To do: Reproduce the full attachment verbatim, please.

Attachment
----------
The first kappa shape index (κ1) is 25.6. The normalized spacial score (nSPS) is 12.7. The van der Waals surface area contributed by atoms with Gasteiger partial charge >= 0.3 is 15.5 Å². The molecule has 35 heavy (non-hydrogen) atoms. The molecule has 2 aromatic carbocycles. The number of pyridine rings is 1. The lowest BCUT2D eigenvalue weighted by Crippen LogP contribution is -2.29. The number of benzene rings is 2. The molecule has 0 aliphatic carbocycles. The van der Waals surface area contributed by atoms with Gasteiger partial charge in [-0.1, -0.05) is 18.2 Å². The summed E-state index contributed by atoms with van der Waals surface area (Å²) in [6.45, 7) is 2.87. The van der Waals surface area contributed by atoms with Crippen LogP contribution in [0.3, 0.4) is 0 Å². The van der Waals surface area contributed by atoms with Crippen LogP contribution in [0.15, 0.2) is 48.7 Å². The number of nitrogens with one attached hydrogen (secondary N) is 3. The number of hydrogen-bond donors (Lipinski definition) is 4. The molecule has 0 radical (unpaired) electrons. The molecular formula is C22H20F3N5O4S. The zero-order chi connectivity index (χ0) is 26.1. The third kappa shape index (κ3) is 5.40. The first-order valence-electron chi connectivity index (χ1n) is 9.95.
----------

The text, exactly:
The first kappa shape index (κ1) is 25.6. The normalized spacial score (nSPS) is 12.7. The van der Waals surface area contributed by atoms with Gasteiger partial charge >= 0.3 is 15.5 Å². The molecule has 35 heavy (non-hydrogen) atoms. The molecule has 2 aromatic carbocycles. The number of pyridine rings is 1. The lowest BCUT2D eigenvalue weighted by Crippen LogP contribution is -2.29. The number of benzene rings is 2. The molecule has 0 aliphatic carbocycles. The van der Waals surface area contributed by atoms with Gasteiger partial charge in [-0.1, -0.05) is 18.2 Å². The summed E-state index contributed by atoms with van der Waals surface area (Å²) in [6.45, 7) is 2.87. The van der Waals surface area contributed by atoms with Crippen LogP contribution in [0.3, 0.4) is 0 Å². The van der Waals surface area contributed by atoms with Crippen LogP contribution in [0.15, 0.2) is 48.7 Å². The number of nitrogens with one attached hydrogen (secondary N) is 3. The number of hydrogen-bond donors (Lipinski definition) is 4. The molecule has 0 radical (unpaired) electrons. The molecular formula is C22H20F3N5O4S. The zero-order chi connectivity index (χ0) is 26.1. The third kappa shape index (κ3) is 5.40. The first-order valence-electron chi connectivity index (χ1n) is 9.95.